Russia could end its cooperation on the International Space Station in as little as two years, using the sanctions imposed on Russia over its invasion of Ukraine as an excuse, according to space experts.
Most commentators characterize the threats by the director general of Russia's Roscosmos space agency to end its involvement with the orbital outpost as mere political bluster. But the threat to sever such relations could come to fruition, as some experts Live Science spoke to noted that Russia has only committed to the ISS project until 2024, rather than "after 2030" as had been proposed by NASA and other partners.
And Russia's withdrawal from the project could mean it will be mainly up to NASA to keep the ISS physically in orbit for almost another 10 years — something that Russia has been responsible for up until now. Even further, the threats signal just how badly Russia's actions in Ukraine have damaged ties in the scientific community between the country and the rest of the world, meaning that any science-related cooperation with Russia may be difficult, experts said.
Roscosmos chief Dmitry Rogozin stated in Russian on Twitter on Saturday (April 2) that "normal relations" between partners on the ISS could only be restored after "the complete and unconditional lifting of illegal sanctions."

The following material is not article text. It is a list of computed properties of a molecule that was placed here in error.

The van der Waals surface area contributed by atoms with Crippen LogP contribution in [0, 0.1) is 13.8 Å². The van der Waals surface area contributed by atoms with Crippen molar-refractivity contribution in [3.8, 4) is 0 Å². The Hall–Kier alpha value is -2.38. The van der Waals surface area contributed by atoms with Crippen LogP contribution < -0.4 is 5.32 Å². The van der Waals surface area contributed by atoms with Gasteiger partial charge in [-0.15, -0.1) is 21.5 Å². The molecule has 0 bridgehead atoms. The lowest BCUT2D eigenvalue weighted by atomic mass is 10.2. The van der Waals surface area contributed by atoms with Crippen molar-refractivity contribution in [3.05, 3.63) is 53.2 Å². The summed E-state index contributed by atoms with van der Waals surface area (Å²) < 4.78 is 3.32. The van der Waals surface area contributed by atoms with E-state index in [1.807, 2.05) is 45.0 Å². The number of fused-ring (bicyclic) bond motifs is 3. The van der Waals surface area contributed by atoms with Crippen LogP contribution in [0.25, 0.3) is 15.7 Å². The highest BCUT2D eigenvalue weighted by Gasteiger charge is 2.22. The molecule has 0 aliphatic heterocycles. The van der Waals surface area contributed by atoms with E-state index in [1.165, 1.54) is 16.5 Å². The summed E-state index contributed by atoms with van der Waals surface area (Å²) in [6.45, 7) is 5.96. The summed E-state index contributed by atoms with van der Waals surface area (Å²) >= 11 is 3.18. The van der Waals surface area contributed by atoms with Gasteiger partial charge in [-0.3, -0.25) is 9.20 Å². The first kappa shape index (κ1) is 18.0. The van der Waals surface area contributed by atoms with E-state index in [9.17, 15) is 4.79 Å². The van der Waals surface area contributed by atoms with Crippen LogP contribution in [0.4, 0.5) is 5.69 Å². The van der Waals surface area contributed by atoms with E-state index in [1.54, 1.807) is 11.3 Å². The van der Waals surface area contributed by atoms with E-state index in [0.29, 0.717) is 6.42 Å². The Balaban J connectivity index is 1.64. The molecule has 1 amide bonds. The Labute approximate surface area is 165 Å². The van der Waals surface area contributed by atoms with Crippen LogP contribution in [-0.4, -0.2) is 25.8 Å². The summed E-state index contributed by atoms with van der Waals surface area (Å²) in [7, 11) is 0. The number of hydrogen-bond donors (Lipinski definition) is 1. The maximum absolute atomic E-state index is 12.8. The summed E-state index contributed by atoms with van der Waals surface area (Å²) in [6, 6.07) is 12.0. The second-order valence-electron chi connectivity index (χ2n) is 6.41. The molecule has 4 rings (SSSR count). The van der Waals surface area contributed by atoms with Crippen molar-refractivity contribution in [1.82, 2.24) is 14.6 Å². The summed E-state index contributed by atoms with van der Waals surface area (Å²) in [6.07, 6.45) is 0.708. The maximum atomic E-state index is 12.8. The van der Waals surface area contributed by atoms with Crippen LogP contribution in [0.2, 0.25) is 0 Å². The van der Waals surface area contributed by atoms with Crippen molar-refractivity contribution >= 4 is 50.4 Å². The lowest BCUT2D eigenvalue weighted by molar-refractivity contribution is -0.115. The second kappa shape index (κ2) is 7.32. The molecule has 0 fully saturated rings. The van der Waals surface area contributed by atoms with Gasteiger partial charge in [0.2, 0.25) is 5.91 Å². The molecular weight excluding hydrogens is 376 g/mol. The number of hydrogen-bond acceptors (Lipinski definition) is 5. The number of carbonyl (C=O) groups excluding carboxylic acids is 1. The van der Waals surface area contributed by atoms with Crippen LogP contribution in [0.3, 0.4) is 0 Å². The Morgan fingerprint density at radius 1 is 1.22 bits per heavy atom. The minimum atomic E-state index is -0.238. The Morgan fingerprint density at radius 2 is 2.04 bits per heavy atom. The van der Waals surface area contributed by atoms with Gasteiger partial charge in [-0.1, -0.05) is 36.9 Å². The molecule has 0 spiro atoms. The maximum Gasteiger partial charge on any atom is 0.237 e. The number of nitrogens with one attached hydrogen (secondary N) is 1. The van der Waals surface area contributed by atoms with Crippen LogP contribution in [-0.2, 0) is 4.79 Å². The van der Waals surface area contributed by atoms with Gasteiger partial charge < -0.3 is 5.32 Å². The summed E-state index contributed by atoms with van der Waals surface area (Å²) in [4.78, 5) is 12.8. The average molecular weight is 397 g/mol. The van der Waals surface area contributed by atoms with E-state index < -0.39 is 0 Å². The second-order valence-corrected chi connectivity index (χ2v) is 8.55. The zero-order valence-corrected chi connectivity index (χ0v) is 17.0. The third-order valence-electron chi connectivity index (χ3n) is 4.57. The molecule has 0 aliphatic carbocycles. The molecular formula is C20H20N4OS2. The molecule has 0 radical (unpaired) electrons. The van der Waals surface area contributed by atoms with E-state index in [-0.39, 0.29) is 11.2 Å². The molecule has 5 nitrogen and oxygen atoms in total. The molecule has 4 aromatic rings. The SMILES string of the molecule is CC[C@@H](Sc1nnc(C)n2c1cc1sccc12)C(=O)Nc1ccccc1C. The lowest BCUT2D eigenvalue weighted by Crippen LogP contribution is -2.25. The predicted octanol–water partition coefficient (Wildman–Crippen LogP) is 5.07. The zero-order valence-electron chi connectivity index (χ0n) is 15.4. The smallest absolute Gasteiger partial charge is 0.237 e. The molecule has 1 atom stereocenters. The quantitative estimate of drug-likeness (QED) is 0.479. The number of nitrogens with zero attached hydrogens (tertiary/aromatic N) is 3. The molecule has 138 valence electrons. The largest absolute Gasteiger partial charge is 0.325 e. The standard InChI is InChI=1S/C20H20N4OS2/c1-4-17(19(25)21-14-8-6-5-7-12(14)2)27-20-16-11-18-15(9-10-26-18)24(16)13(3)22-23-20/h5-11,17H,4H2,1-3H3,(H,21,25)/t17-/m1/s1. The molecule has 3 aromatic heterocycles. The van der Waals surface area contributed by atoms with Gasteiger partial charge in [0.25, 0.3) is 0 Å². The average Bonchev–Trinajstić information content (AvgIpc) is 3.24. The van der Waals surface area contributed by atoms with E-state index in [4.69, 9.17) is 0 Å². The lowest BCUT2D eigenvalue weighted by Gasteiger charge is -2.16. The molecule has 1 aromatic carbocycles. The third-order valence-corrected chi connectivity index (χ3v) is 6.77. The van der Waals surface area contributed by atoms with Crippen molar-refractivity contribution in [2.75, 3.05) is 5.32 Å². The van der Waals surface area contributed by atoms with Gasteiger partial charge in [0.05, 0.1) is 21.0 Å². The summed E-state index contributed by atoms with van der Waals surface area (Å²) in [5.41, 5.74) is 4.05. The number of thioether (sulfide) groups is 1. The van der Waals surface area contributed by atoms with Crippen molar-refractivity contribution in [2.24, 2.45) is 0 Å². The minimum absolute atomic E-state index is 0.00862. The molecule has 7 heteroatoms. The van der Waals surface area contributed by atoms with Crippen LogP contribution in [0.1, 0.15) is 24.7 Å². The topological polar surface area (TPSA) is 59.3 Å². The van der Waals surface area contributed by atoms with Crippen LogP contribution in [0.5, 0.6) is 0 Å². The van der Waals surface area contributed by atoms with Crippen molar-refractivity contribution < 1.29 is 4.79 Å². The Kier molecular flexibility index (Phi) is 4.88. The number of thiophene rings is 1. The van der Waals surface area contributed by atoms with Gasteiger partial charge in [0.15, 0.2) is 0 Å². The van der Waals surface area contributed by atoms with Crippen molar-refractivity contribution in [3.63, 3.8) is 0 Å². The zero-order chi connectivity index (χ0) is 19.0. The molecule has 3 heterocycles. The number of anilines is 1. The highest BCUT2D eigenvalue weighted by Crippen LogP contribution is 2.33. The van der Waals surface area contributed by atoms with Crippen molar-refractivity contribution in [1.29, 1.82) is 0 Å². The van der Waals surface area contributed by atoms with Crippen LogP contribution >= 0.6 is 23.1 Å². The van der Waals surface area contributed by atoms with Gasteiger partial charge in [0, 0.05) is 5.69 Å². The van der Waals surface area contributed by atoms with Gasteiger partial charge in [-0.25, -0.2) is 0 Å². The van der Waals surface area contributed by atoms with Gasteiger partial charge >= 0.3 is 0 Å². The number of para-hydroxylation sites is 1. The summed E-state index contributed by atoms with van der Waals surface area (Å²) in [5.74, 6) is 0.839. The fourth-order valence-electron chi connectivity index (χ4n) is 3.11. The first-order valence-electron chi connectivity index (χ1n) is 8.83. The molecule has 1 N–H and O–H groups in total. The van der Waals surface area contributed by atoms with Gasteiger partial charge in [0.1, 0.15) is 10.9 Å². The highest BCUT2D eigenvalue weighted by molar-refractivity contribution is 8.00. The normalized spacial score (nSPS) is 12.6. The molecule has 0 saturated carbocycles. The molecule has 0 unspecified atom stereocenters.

Rogozin is a political figure with close ties to Russian president Vladimir Putin and a history of making blustery statements.
He tweeted on Feb. 24 — the day Russia invaded Ukraine — that any sanctions imposed as a result could "destroy" the partnership between Russia and the United States that keeps the ISS operating and aloft.
But activities on the space station have been relatively normal since then, with the arrival of three Russian cosmonauts in mid-March and the return to Earth of NASA astronaut Mark Vande Hei last week on board a Russian Soyuz spacecraft.
There may be more than political posturing, however, to Rogozin's latest threats to end Russia's cooperation on the ISS. In his tweets on Saturday, he shared what he said was a March 30 letter from NASA administrator Bill Nelson.
That letter stated the new sanctions were designed to allow continued cooperation between the U.S. and Russia, "to ensure continued safe operations of the ISS."
A statement by Nelson dated Sunday (April 3) and given to Live Science by a NASA spokesperson made the same point, and stressed that the "professional relationship" between astronauts and cosmonauts on the ISS was continuing to keep everyone safe on board.
But Rogozin claimed on Twitter he doesn’t agree that the ISS project can continue to operate under the international sanctions imposed on Russia.
"The purpose of the sanctions are to kill the Russian economy, plunge our people into despair and hunger and bring our country to its knees," he tweeted.
Meanwhile, the Moscow-based space analyst Andrey Ionin noted last week in an article in the Russian newspaper Izvestia that Russia could end its involvement on the ISS project as soon as 2024.